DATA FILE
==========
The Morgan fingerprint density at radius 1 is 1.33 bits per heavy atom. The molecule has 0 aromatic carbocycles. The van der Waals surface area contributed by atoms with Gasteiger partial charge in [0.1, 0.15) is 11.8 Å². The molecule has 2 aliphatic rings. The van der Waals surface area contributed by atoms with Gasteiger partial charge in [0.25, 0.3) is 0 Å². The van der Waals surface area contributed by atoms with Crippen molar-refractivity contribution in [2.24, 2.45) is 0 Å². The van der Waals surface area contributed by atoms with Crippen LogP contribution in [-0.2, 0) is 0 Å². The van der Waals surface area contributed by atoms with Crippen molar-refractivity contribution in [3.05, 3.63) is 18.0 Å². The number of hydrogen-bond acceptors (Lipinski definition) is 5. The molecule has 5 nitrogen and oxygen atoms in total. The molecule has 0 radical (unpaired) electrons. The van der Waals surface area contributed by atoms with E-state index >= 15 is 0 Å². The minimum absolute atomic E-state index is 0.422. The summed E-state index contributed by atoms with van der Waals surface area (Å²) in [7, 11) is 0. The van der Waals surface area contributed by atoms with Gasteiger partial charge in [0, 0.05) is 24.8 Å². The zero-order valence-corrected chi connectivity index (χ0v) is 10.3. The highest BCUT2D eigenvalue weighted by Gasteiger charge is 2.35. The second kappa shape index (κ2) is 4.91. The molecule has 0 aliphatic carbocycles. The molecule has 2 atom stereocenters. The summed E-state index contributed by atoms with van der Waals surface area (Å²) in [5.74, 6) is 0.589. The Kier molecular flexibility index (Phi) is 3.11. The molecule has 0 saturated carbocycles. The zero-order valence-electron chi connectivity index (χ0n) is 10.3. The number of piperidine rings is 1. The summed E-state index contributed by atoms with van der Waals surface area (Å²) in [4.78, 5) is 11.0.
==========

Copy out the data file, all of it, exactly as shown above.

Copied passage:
The Morgan fingerprint density at radius 1 is 1.33 bits per heavy atom. The molecule has 0 aromatic carbocycles. The van der Waals surface area contributed by atoms with Gasteiger partial charge in [0.1, 0.15) is 11.8 Å². The molecule has 2 aliphatic rings. The van der Waals surface area contributed by atoms with Gasteiger partial charge in [0.25, 0.3) is 0 Å². The van der Waals surface area contributed by atoms with Crippen molar-refractivity contribution in [2.24, 2.45) is 0 Å². The van der Waals surface area contributed by atoms with Crippen LogP contribution in [-0.2, 0) is 0 Å². The van der Waals surface area contributed by atoms with Crippen molar-refractivity contribution in [3.05, 3.63) is 18.0 Å². The number of hydrogen-bond acceptors (Lipinski definition) is 5. The molecule has 5 nitrogen and oxygen atoms in total. The molecule has 0 radical (unpaired) electrons. The van der Waals surface area contributed by atoms with E-state index >= 15 is 0 Å². The minimum absolute atomic E-state index is 0.422. The summed E-state index contributed by atoms with van der Waals surface area (Å²) in [7, 11) is 0. The van der Waals surface area contributed by atoms with Gasteiger partial charge in [0, 0.05) is 24.8 Å². The zero-order valence-corrected chi connectivity index (χ0v) is 10.3. The highest BCUT2D eigenvalue weighted by Gasteiger charge is 2.35. The second kappa shape index (κ2) is 4.91. The molecule has 0 aliphatic carbocycles. The molecule has 2 atom stereocenters. The summed E-state index contributed by atoms with van der Waals surface area (Å²) in [5.74, 6) is 0.589. The Kier molecular flexibility index (Phi) is 3.11. The molecule has 0 saturated carbocycles. The zero-order valence-electron chi connectivity index (χ0n) is 10.3. The number of piperidine rings is 1. The summed E-state index contributed by atoms with van der Waals surface area (Å²) in [4.78, 5) is 11.0.